HRA welcomes the decision of Director of the Anti-Corruption Agency to provide whistleblower status to Mr. Milisav Dragojević. At the same time, we are disappointed by the decision not to provide the same status to Ms. Patricia Pobrić, who is also a textbook example of a whistleblower according to international standards.
In the former case it was found that Mr. Dragojević had had reasonable doubt about a threat to public interest indicating the existence of corruption in the Railway Transport of Montenegro JSC Podgorica, that he had reported his doubts in good faith, suffered damage as a result of his activities in the public interest, and that “more serious problems might arise as a result of endangering his health.” It has been recommended to the Railway Transport, inter alia, to firstly “suspend without delay and to refrain from any future active or passive behavior towards the whistleblower that is repeated and aimed at or constitutes violation of dignity, reputation, personal and professional integrity, health, employee status, causes fear or creates a hostile, humiliating or offensive environment, deteriorates working conditions or results in isolation of the whistleblower”. HRA provided legal assistance to Dragojević in the lawsuit that the Railway Transport had launched and lost against him.
The court dismissed allegations made by the Railway Transport that Dragojević had unjustifiably distressed the public when he spoke of improper maintenance of trains, illegal tenders for the procurement, repairs and modernization of trains, lack of qualified personnel, violations of regulations on the safety of railway transport, and so on. At this moment we expect the competent investigative authorities to thoroughly examine the legality of operations of this company, whose majority shares are owned by the state.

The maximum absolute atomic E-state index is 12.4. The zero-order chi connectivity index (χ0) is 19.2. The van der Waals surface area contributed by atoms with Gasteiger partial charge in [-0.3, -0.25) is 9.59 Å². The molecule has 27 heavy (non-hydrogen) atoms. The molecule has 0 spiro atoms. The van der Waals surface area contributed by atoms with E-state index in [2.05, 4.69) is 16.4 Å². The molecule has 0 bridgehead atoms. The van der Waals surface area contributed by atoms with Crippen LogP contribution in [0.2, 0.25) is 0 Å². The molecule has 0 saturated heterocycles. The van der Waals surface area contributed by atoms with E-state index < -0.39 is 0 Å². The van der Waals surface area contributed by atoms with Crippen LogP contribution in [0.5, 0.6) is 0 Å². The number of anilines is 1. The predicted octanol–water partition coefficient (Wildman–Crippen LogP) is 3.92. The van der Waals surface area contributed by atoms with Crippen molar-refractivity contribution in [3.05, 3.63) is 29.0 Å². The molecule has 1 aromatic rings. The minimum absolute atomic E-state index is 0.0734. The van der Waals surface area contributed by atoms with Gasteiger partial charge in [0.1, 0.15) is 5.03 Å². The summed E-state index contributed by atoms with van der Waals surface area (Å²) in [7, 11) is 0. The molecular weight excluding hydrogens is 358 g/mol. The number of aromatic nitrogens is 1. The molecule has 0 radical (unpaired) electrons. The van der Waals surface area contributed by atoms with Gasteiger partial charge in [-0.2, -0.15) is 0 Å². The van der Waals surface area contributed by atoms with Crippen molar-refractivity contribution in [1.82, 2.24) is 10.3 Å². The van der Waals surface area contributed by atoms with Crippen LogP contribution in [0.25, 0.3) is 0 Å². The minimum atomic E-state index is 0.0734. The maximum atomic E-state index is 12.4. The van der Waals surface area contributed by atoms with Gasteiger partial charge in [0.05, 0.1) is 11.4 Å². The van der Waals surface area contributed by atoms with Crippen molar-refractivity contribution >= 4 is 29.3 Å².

Second decision of the Anti-Corruption Agency Director denied protection to Ms. Patricia Pobrić, on the grounds that she had not previously formally reported the alleged corruption herself, but MP Mladen Bojanić, to whom she had submitted the evidence. Based on the information that Pobrić learned in connection with her work and published through MP, criminal proceeding was initiated in the meantime against a civil servant for abuse of office. On the other hand, her employer, Ramada Hotel, did not extend her employment contract.
HRA wishes to call attention to the 2014 Recommendation of the Committee of Ministers of the Council of Europe to member states on the protection of whistleblowers, which expressly stipulates in paragraph 14 that a whistleblower may disclose information, inter alia, through a member of parliament, as Ms. Pobrić did. Denying her a whistleblower status because the abuse was reported to MP rather than some other authority, is contrary to the essence of the protection of whistleblowers who must be able to report abuse to MP or a journalist, directly to the public or competent investigative state bodies.
Formalistic approach to the interpretation of legal protection of whistle-blowers that the Agency Director has applied in his decision points to the need to define legal protection of whistleblowers in Montenegro in more detail. Otherwise, similar decisions can be expected in future, which are contrary to internationally recognized objective and purpose of the protection of whistle-blowers, and which, unfortunately, may only discourage citizens from taking action in the public interest.